Many if not most Americans have seen the scene in the film "Blazing Saddles" in which the gang of outlaws is having dinner. The food seems to be giving them gas, and if you keep in mind that the standard fare for a cowboy's dinner was chili con carne, we can speculate that there is a possible connection between the meat and beans, and the gas. Well, there is.
If you read Harvey Diamond, author of the series Fit For Life, the combination of starch with protein tends to disagree with our digestive systems. I ignored this possibility for years, until I read Diamond's books after I was diagnosed with a serious health challenge. His system has helped me to get over it, and I am a firm believer in Diamond's theory of combinations, even though I don't always conform to it in my food choices. The thing is, I can now embrace the combining process much more enjoyably by taking advantage of the excellent meat substitutes from Morningstar Farms and other companies.
Tomatoes, beans and chili powder are absolutely a way of life in Southern Arizona, and you can get the best chili powder anywhere just by visiting your neighborhood supermarket's Latin foods section. If you care to stop by Food City or El Super in Tucson, you can go for New Mexico chili powder and even some from Mexico itself. So once you have spent some time getting a good marinara sauce down, why not progress to an ideal chili con carne, that is meat-free but tastes just like the usual meat-and-beans combination that we all know?
All you have to do is equip yourself with some frozen textured vegetable protein. This is a biggish step, though, because I have been informally consulted by a few people who were seeking to impart more flavor to it and wondered what to do. The answer is this: like ground beef, vegetable protein absorbs flavors easily. Begin your recipe by placing the protein in a pot and sprinkle all or part of your chili powder over it with a Tablespoon of cooking oil. Let the protein heat up and it will soak up the chili flavor like a champ and the rest of your chili recipe will proceed normally.
With brisk evenings upon us and cold nights are not far off, chili is a great dinner for autumn and winter. The extent that this Southwestern dish has made its way from Down East to the Pacific Northwest is a testimony to its flavor and savor, so try some--here's how to do it.
CHILI CON CARNE
1 onion, chopped
3 cloves of garlic, minced
2 large cans of crushed tomatoes
1 regular can of diced tomatoes
1 can of small red beans, drained and rinsed
1 package of frozen textured vegetable protein shreds
Chili powder to taste
Cooking oil such as canola or safflower
Salt and ground pepper to taste
Vegetable broth or concentrate (dilute the concentrate with water as directed)
Place a large pot or Dutch oven over medium heat. To it, add 1 Tablespoon of cooking oil and the package of vegetable protein. Sprinkle 1 Tablespoon of chili powder over it and stir to combine. Lower the heat and let the flavor sink in.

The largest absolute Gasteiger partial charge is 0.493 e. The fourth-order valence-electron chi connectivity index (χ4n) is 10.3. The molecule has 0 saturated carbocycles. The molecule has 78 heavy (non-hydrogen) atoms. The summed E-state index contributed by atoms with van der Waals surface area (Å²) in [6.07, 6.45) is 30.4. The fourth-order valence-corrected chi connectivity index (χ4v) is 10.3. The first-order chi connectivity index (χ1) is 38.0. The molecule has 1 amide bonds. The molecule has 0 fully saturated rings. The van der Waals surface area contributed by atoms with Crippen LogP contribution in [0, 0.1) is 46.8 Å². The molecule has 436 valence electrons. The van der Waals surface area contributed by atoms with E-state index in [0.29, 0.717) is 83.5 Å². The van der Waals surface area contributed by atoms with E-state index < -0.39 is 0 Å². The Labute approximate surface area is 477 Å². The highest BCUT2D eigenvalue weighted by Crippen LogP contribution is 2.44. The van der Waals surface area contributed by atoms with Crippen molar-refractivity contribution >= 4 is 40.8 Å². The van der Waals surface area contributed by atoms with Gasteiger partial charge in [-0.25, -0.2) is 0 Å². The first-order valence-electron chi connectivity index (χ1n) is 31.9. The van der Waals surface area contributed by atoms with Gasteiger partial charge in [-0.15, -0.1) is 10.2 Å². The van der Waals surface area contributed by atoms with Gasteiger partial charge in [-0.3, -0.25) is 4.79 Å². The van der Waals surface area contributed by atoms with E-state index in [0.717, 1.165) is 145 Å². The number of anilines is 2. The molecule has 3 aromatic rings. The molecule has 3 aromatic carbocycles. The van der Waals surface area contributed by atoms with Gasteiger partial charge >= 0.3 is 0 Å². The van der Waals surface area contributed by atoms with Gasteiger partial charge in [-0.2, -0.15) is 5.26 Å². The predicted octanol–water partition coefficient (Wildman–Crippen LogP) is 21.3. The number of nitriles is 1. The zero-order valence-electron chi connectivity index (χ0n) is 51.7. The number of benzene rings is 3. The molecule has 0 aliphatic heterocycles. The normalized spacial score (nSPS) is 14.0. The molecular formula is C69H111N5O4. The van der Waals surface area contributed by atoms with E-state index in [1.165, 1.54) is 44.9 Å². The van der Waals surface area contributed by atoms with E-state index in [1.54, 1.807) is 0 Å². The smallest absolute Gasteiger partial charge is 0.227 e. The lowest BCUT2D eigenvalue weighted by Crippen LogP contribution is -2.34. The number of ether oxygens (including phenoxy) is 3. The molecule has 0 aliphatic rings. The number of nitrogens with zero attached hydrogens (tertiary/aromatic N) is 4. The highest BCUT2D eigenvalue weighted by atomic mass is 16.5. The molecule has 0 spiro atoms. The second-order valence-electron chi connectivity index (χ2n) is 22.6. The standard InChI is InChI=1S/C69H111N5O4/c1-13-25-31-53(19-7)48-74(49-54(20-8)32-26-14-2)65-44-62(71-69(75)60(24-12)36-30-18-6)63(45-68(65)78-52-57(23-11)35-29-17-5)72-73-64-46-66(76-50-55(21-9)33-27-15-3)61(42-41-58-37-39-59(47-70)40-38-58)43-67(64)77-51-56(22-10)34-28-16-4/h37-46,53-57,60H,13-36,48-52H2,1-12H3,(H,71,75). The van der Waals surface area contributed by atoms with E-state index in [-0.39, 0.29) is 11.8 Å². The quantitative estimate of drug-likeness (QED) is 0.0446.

Chop the onion and mince the garlic. Place them in a holding bowl.
Drain and rinse the beans and place them in another holding bowl.
Add the onions and garlic to the hot protein shreds in the pot and lower the heat to Medium. Cook and stir until the onions are translucent. Keep the heat at the Medium level so the garlic doesn't burn.
Add the crushed tomatoes and diced tomatoes to the protein-onion mixture in the Dutch oven. Cook and stir until the chili begins to simmer. Taste it for seasoning and add salt, pepper and chili powder to taste.
Shortly before serving, add the beans to the chili and allow them just to heat through. Using the vegetable broth, bring the chili to the thickness that you like. Taste once more for seasonings and serve.
You can substitute another type of beans for the small red ones; I used red kidney beans for years, and I know from experience that pinto beans will also be fine. I don't like the look of white-colored beans in chili, so I avoid those that are light in color. But use what you like, by all means.
Many people add shredded cheese to melt over their chili, as well as sour cream. I advise against this, because the reason you left out the ground beef is to avoid digestive conflict between starch and protein. This chili recipe makes a vegetable-starch combination that will not disagree with most people. Introducing protein back into it will produce, at least to a smaller extent, the problem that I devised this recipe to avoid.
Chili con carne is easy to make, especially for a crowd, and my goal with this recipe is to produce a dish that can't be distinguished from the same dish containing the ground beef. Try it on your culinary audience and see how it goes over--hey, football is building towards the Super Bowl climax!
You'll get the ultimate seal of approval when you make this dish on a Monday and somebody says, "Hey, I thought this was a Meatless Monday! What's with the chili?"